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Crunching The Numbers On Guns And Suicide


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Crunching the Numbers on Guns and Suicide

Data on 238,292 people who bought handguns in California in 1991 show their risk of suicide soared after they bought their guns. In the first week after purchase, the risk that gun buyers would shoot themselves was 57 times as high as the general rate of gun suicide--that is, 644 per 100,000 people per year among the handgun buyers, compared with 11.3 per 100,000 for all others. Among the handgun buyers, suicide was the leading cause of death, outranking heart disease.

The lead author of the study, Dr. Garen J. Wintemute, an emergency-room doctor and head of the Violence Prevention Research Program at the University of California at Davis, says studies have shown that having a gun in the house increases the risk of suicide and homicide. But the surprise in his study, published on Nov. 18 in the New England Journal of Medicine, was how high the suicide risk was, especially just after purchase. Even six years later, the risk of suicide among the 1991 handgun buyers was still double that of the rest of the population.

Some of the gun buyers, Wintemute admits, might have tried to kill themselves by other means if they hadn't been able to buy a gun. But fewer of them would have succeeded. That's because suicide by gunshot is more coldly effective than anything else: Among would-be suicides who use a gun, 90% are successful, compared with 10% of those who use pills or poison.

A longer waiting period to buy guns could prevent some of these suicides, he says. The 15-day period in effect in California in 1991 was not long enough. Since then, it has been reduced to 10 days.Edited by Paul RaeburnReturn to top

Two Slam-Dunks to Look for Water on Mars

On Dec. 3, as Nasa's Mars Polar Lander spacecraft arcs through the Martian atmosphere on its way to a soft landing near the red planet's South Pole, it will eject two basketball-size metal spheres. Inside each is a "microprobe"--a transmitter connected by cable to a snub-nosed cylinder full of electronic equipment and instruments--that will crash into the rocky surface at 400 mph. "It's like putting your computer in a freeway and hitting it with a truck," says microprobe mission manager Sarah Gavit at the Jet Propulsion Laboratory in Pasadena, Calif. "We built the electronics like a brick, so the shock wave will go through and not flex anything." If all goes well, the narrow cylinders will burrow as far as six feet underground simply from the force of the collision, while the squat transmitters will remain on the surface. The impact force on the transmitters will reach 60,000 times the force of Earth's gravity--or roughly 60,000 times the impact of falling out of bed.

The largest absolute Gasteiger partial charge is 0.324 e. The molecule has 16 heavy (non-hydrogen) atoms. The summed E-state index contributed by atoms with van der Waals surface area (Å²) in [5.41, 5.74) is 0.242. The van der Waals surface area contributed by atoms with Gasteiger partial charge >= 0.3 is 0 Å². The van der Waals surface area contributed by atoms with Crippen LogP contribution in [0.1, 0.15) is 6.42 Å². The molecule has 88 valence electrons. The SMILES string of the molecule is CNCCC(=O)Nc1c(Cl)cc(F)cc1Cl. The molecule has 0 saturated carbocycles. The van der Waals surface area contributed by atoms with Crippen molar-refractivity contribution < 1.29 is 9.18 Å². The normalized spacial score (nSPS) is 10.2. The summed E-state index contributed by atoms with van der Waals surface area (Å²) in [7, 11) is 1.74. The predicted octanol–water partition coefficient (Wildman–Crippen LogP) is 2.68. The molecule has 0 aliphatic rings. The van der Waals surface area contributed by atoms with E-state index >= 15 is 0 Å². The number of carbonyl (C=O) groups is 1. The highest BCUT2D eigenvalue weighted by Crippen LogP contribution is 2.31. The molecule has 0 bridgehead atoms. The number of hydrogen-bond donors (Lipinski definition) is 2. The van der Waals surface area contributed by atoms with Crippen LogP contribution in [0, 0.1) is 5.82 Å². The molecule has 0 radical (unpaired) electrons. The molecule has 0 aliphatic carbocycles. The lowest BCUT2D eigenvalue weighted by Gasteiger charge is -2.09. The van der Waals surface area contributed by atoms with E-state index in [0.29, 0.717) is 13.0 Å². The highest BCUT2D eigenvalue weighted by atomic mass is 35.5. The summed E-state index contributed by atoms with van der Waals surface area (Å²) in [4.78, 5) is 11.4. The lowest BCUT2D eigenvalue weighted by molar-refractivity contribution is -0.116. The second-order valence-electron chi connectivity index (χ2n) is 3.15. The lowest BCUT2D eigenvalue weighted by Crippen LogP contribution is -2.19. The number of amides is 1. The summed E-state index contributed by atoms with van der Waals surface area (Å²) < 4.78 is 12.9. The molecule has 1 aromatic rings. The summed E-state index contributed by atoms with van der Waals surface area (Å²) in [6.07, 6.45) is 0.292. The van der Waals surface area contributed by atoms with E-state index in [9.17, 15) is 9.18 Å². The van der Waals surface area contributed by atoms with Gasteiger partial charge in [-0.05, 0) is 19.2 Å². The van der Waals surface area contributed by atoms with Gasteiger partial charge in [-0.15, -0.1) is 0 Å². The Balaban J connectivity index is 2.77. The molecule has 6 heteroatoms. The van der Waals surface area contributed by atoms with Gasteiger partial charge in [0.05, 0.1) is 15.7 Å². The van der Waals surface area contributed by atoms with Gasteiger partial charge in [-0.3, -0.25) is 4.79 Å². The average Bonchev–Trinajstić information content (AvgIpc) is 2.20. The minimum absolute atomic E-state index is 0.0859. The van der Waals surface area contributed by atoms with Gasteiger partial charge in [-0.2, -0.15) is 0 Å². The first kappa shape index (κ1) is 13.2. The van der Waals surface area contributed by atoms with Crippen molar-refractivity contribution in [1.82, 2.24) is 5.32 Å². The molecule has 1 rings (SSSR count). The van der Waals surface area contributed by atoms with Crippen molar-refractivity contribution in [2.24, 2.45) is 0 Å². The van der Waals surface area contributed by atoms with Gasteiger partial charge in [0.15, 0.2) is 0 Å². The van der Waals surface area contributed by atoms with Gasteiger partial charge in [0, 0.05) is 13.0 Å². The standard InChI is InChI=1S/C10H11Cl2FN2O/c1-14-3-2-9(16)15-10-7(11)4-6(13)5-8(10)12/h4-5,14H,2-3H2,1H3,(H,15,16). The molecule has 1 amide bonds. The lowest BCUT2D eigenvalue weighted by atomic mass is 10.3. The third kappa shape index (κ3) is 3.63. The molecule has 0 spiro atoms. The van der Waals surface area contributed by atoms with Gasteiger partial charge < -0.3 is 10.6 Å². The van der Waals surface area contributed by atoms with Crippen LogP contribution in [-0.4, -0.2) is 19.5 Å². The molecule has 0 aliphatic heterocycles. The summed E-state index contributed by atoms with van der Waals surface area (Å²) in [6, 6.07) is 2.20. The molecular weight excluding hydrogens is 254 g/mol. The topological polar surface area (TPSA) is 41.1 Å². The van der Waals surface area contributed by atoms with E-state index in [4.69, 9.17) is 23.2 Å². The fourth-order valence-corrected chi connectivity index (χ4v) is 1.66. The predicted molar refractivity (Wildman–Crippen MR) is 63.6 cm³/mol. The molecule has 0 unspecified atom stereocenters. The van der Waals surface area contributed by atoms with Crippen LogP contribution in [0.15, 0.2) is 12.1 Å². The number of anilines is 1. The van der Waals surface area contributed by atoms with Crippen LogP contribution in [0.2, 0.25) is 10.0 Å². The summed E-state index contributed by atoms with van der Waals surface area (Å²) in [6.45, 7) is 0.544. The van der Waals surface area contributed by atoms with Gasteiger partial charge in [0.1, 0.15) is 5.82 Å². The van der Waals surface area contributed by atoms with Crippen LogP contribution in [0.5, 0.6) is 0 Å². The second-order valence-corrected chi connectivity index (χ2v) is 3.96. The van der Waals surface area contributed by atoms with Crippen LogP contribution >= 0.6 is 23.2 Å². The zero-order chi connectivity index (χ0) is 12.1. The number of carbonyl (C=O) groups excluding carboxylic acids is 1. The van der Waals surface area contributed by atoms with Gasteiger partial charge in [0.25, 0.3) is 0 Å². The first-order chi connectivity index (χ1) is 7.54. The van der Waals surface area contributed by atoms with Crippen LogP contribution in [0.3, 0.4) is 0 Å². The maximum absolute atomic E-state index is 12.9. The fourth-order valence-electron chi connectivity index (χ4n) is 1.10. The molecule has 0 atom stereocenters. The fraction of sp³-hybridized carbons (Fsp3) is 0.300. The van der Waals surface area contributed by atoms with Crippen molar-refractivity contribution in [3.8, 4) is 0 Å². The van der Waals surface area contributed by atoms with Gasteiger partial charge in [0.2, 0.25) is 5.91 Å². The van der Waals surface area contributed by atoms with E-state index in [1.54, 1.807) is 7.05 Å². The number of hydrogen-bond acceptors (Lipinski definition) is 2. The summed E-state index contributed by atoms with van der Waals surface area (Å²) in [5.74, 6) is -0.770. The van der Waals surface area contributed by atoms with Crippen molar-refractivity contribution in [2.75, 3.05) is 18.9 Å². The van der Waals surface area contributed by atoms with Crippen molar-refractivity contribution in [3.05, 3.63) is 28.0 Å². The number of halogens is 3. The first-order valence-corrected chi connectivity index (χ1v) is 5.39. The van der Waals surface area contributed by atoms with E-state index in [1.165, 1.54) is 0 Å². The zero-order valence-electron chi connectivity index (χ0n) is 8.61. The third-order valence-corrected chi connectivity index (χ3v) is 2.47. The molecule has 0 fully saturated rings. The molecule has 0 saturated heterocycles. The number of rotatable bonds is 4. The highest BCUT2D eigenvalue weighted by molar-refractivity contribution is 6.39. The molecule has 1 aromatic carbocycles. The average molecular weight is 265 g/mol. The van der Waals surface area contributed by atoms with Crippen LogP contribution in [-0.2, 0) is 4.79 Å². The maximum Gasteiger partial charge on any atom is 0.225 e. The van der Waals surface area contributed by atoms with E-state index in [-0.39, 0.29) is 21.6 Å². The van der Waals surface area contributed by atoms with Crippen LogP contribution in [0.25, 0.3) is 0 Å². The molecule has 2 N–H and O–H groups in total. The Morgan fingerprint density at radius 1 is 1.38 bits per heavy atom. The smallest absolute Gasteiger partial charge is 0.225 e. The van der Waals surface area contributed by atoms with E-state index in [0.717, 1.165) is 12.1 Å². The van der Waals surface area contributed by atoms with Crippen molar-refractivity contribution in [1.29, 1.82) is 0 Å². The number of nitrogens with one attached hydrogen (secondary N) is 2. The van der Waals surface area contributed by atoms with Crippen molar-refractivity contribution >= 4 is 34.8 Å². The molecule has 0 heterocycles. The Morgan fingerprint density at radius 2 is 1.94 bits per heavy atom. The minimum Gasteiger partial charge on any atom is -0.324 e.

If the microprobes survive the crash landing, they will first transmit data on the atmosphere and the soil. Then things get more interesting: About 9 1/2 hours after impact, a tiny drill will emerge from the side of each microprobe. The drills will each draw soil into a cup the size of a pencil eraser. The soil will be heated and analyzed to try to answer one of the most important questions about Mars: Is there water under the desert-like surface? It's important because of what has been learned from exploration of the most desolate places on earth: Where researchers find water, they almost always find life.Edited by Paul RaeburnReturn to top

AI in the Air Conditioning

Public-housing agencies take more than their share of heat in cold weather. Hoping to reduce complaints about lack of heat, the New York City Housing Authority is installing new controls--featuring artificial intelligence (AI)--for the boilers at Smith Houses, a public-housing facility on Manhattan's Lower East Side.

The AI component is a so-called fuzzy expert, designed to optimize performance, combined with a neural network that mimics the brain and can recognize patterns in data on a boiler's performance. The idea is to spot signs of trouble before operations are affected, giving the system time to correct the problem or call for help.

If the technology performs well, the $1.4 million system will more than pay for itself. Otherwise, Battelle Memorial Institute, the Columbus (Ohio) R&D outfit that designed it, won't get paid. Henry J. Cialone, Battelle's head of energy products, predicts that cumulative operating savings will total at least $2 million over 10 years, plus $1.5 million more in lower overhaul costs. Imagine City Hall's glee if the system were used in all 2,990 buildings run by the housing authority.By Otis Port; Edited by Paul RaeburnReturn to top


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